Compassionate Accountability: A Both-And BreakthroughShare via
The launch of our newest book in July has given heightened exposure to the concept of Compassionate Accountability®. We are delighted that this book is selling so well, and has already won two awards. Although the book is new, the concept isn’t. We pioneered the notion of Compassionate Accountability ten years ago. Here is one of my first posts to mention the concept, a fitting topic for the holidays.
Compassionate Accountability was also featured in our book, Conflict Without Casualties: A Field Guide for Leading with Compassionate Accountability. This is where we described ORPO, our model for positive conflict that combines compassion and accountability.
Compassion VS Accountability: An Artificial Dichotomy
The majority of leaders we work with have come to believe that compassion and accountability are in tension, somehow working against each other. Consider these phrases:
“You can’t be somebody’s friend and boss at the same time.”
“If you show vulnerability, people will take advantage of you.”
“Sometimes, you have to show people who’s really in charge.”
As a result, leaders concede that you can’t have both, or at least you will have to choose one over the other in certain circumstances. This artificial dichotomy sets up a no-win situation where we feel cornered into committing a “necessary evil” by choosing one over the other. It also prevents us from considering a third way.
Compassion without accountability gets you nowhere. Accountability without compassion gets you alienated. Blending the two is the essence of great leadership. Let’s take a look.
Compassion Without Accountability
- Believes listening, consensus, and empathy are sufficient motivators of behavior.
- Avoids asking directly for things.
- Views confronting negative behavior as uncaring and mean.
- Common philosophy includes, “Be nice,” “Don’t hurt other people’s feelings,” “Put yourself in her shoes,”
- Results in poor follow-through and low confidence that goals will be accomplished.
- Leaders are liked but not respected.
- Agreement without commitment.
Accountability Without Compassion
- Believes rules, consequences, and expectations are sufficient motivators of behavior.
- Avoids listening.
- Views empathy as a sign of weakness.
- Common philosophy includes, “Failure is not an option,” “High expectations are necessary,” “Sometimes you have to show them who’s boss.”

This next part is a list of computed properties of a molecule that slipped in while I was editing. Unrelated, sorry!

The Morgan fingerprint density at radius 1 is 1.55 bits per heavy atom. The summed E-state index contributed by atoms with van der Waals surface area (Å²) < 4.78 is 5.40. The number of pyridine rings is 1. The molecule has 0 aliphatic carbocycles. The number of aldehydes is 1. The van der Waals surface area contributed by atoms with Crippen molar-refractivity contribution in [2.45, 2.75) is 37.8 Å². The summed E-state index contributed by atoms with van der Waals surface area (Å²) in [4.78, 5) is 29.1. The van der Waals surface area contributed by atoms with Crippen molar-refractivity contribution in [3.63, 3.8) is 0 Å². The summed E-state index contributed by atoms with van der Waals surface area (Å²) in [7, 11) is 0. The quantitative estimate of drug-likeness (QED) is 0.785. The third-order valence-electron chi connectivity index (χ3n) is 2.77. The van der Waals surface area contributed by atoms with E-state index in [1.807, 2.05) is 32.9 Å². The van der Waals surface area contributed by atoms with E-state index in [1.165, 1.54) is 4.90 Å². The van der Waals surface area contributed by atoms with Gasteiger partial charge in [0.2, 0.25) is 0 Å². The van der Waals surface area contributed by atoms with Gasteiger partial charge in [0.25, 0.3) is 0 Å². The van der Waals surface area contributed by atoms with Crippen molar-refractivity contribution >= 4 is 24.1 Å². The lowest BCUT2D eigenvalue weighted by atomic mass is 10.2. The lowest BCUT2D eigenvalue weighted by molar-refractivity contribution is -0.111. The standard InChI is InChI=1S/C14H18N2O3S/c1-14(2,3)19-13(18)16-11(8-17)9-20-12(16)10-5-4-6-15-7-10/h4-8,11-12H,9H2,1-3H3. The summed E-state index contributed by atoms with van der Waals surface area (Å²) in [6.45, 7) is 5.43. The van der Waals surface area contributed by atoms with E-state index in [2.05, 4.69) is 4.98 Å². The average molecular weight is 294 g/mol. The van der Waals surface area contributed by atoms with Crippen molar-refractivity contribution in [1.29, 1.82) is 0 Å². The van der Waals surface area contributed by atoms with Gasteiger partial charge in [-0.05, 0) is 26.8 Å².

- Promotes low morale and trust
- Leader are feared but not respected.
- Compliance without loyalty.
Compassionate Accountability: Both-And Breakthrough
Compassionate Accountability is about building stronger relationships while getting results. No compromises. This both-and breakthrough becomes possible when you recognize that compassion means “to struggle with” others for a better future. It doesn’t mean being nice or only showing empathy. Compassion includes accountability for feelings, thoughts, and behaviors. You can’t practice compassion without accountability.
Compassionate Accountability requires three fundamental skills.
- Openness to one’s own and other’s feelings, needs, and wants – validates emotions without commiserating or discounting.
- Resourcefulness around problem-solving – curiously explores possibilities without taking over responsibility for the solution.
- Persistence around commitments, goals, and boundaries – without threats, ultimatums, or implicit expectations.
The Action Is In The Interaction
Compassionate Accountability is great in theory, but actions speak louder than words. I’m regularly surprised by organizations we speak with who preach compassion and accountability but don’t know how to implement it in real conversations. They say it’s safe to speak freely, but they avoid necessary conflict because they don’t don’t want to be mean. They preach inclusion, but they don’t know how to have real conversations around vulnerability.
What’s your experience? Do you struggle to walk the talk in your organization?
Many leaders in these organizations reveal that they recognize the gap, but don’t know how to practice Compassionate Accountability when it matters most. “Just give me the words,” is a plea we hear frequently.
That’s why our entire focus at Next Element is to provide practical frameworks and strategies for implementing Compassionate Accountability in every interaction. The Compassion Cycle is the “engine” behind it. Blending Openness, Resourcefulness, and Persistence in specific ways helps people have difficult conversations and navigate challenging situations with Compassionate Accountability.
Each skill on The Compassion Cycle has observable behavioral strategies that can be learned. The Compassion Cycle has rules and principles that, when followed, lead to positive outcomes, and when violated, lead to drama.
Compassionate Accountability is a rare combination. The good news is that anyone can learn it and break free from the artificial dichotomy that you have to choose one over the other.